“Anabaptist” and to differentiate the “evangelical Anabaptists”
from the revolutionaries and the fanatics.
historian encounters a serious problem when he studies dissent in a
monolithic, totalitarian society. History is written by
those in power, and this is true in the case of the Anabaptists, as well.
In no state did they gain the power – in fact, this was not their
purpose – and their principles were applied only in the small
communities they formed. Schaff notices: “Information
concerning the Anabaptists is largely derived from prejudiced and
deficient sources” (Ibid.).
greatest host of historical sources comes from their enemies, either from
the Catholics or from the Protestants. These did not
hesitate to bring accusations against them of the most horrible and
monstruous crimes, calumny being considered as being part of the arsenal
of the “man of God.” Franklin Littell says: “…the
writings and records of the movement were successfully suppressed, whereas
the polemics of their enemies circulated widely and were early translated
into various languages (including English)”
(The Anabaptist View of the Church, p. 148).
a long time historians built an image of the Anabaptists using the
materials provided by their greatest enemies. Only
their followers and few of those outside their circles did not consider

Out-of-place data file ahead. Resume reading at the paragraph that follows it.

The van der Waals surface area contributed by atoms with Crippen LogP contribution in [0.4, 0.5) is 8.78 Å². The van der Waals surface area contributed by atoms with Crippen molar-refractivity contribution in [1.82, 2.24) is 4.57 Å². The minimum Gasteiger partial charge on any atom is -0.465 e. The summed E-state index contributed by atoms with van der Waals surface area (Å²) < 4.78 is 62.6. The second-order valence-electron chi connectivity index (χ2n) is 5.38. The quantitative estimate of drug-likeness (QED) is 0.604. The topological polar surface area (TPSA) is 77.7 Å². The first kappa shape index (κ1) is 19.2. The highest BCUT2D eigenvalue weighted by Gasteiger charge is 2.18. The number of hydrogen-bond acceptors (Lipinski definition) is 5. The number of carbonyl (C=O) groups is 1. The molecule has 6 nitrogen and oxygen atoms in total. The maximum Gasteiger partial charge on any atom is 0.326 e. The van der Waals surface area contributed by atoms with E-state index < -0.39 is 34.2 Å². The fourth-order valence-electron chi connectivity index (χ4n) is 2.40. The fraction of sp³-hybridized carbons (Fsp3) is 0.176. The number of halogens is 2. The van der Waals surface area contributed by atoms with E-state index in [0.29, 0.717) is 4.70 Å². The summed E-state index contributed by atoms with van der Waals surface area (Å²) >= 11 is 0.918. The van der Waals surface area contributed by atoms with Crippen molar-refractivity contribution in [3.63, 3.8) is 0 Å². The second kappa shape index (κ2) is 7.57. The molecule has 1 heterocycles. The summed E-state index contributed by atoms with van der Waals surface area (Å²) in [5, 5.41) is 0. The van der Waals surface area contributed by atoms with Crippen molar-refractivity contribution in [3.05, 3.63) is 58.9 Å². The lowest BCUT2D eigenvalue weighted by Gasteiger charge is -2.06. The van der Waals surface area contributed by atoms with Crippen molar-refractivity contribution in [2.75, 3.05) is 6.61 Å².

them the yeast of society, devilish men, arch-enemies of Christ and of the
any age, those who identified themselves with the Anabaptists longed for
their acquittal. C.H. Spurgeon hoped
that “The time will probably arrive when
history will be re-written, and the maligned Baptists of Holland and
Germany will be acquitted of all complicity with the ravings of the insane
fanatics, and it will be proved that they were the advanced-guard of the
army of religious liberty, men who lived before their times, but whose
influence might have saved the world centuries of floundering in the bog
of semi-popery, if they had been allowed fair play”
Story of the Baptists, p. 56)
times Spurgeon longed for have already started, but most of their
successors are not interested anymore in their history.
Anabaptists and the Radical Reformation
their origin and particularities, the Anabaptists distinguished themselves
both from Catholics and Protestants. They formed a
distinct movement that did not identify with any of these parties,
remaining always separate and independent from them. “From
all sides we are coming to recognize in the Radical Reformation a major
expression of the religious movement of the sixteenth century.